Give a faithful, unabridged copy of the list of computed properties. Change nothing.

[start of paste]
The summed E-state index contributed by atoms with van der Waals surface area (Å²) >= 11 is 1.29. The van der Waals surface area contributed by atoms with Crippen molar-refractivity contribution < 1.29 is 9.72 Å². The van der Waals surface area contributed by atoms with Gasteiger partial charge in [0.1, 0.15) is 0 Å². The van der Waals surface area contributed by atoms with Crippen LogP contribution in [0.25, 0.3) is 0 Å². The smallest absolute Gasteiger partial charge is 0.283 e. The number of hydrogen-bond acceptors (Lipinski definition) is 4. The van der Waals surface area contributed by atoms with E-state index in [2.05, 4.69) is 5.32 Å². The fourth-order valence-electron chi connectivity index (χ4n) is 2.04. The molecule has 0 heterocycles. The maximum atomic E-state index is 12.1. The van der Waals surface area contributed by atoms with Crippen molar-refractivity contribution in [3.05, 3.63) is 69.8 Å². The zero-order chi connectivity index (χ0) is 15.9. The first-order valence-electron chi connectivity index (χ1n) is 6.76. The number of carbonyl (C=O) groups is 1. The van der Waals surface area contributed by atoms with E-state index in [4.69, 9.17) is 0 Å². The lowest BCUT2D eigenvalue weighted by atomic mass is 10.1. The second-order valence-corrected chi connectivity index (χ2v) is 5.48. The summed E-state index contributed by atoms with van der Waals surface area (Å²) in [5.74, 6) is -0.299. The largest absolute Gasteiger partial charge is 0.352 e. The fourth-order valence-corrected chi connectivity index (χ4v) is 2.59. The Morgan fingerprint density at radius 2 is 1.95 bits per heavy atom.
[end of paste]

The summed E-state index contributed by atoms with van der Waals surface area (Å²) >= 11 is 1.29. The van der Waals surface area contributed by atoms with Crippen molar-refractivity contribution < 1.29 is 9.72 Å². The van der Waals surface area contributed by atoms with Gasteiger partial charge in [0.1, 0.15) is 0 Å². The van der Waals surface area contributed by atoms with Crippen LogP contribution in [0.25, 0.3) is 0 Å². The smallest absolute Gasteiger partial charge is 0.283 e. The number of hydrogen-bond acceptors (Lipinski definition) is 4. The van der Waals surface area contributed by atoms with E-state index in [2.05, 4.69) is 5.32 Å². The fourth-order valence-electron chi connectivity index (χ4n) is 2.04. The molecule has 0 heterocycles. The maximum atomic E-state index is 12.1. The van der Waals surface area contributed by atoms with Crippen molar-refractivity contribution in [3.05, 3.63) is 69.8 Å². The zero-order chi connectivity index (χ0) is 15.9. The first-order valence-electron chi connectivity index (χ1n) is 6.76. The number of carbonyl (C=O) groups is 1. The van der Waals surface area contributed by atoms with E-state index in [4.69, 9.17) is 0 Å². The lowest BCUT2D eigenvalue weighted by atomic mass is 10.1. The second-order valence-corrected chi connectivity index (χ2v) is 5.48. The summed E-state index contributed by atoms with van der Waals surface area (Å²) in [5.74, 6) is -0.299. The largest absolute Gasteiger partial charge is 0.352 e. The fourth-order valence-corrected chi connectivity index (χ4v) is 2.59. The Morgan fingerprint density at radius 2 is 1.95 bits per heavy atom.